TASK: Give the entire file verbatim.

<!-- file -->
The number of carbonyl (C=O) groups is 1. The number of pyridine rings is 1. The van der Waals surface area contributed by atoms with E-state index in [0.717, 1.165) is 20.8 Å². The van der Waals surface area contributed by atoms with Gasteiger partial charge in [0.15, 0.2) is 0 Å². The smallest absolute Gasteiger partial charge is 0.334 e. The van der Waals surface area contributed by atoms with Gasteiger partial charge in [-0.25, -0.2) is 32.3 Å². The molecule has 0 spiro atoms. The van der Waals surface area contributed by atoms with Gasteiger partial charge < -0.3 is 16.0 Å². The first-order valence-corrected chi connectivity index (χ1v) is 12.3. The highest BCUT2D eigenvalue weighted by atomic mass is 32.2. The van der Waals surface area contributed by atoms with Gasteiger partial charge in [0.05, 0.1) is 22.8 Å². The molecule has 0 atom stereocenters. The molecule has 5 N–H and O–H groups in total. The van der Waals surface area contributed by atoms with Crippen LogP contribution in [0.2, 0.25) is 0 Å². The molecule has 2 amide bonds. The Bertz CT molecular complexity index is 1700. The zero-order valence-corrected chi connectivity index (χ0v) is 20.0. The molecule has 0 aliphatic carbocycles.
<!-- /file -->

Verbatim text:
The number of carbonyl (C=O) groups is 1. The number of pyridine rings is 1. The van der Waals surface area contributed by atoms with E-state index in [0.717, 1.165) is 20.8 Å². The van der Waals surface area contributed by atoms with Gasteiger partial charge in [0.15, 0.2) is 0 Å². The smallest absolute Gasteiger partial charge is 0.334 e. The van der Waals surface area contributed by atoms with Gasteiger partial charge in [-0.25, -0.2) is 32.3 Å². The molecule has 0 spiro atoms. The van der Waals surface area contributed by atoms with Gasteiger partial charge < -0.3 is 16.0 Å². The first-order valence-corrected chi connectivity index (χ1v) is 12.3. The highest BCUT2D eigenvalue weighted by atomic mass is 32.2. The van der Waals surface area contributed by atoms with Gasteiger partial charge in [0.05, 0.1) is 22.8 Å². The molecule has 0 atom stereocenters. The molecule has 5 N–H and O–H groups in total. The van der Waals surface area contributed by atoms with Crippen LogP contribution in [0.2, 0.25) is 0 Å². The molecule has 2 amide bonds. The Bertz CT molecular complexity index is 1700. The zero-order valence-corrected chi connectivity index (χ0v) is 20.0. The molecule has 0 aliphatic carbocycles.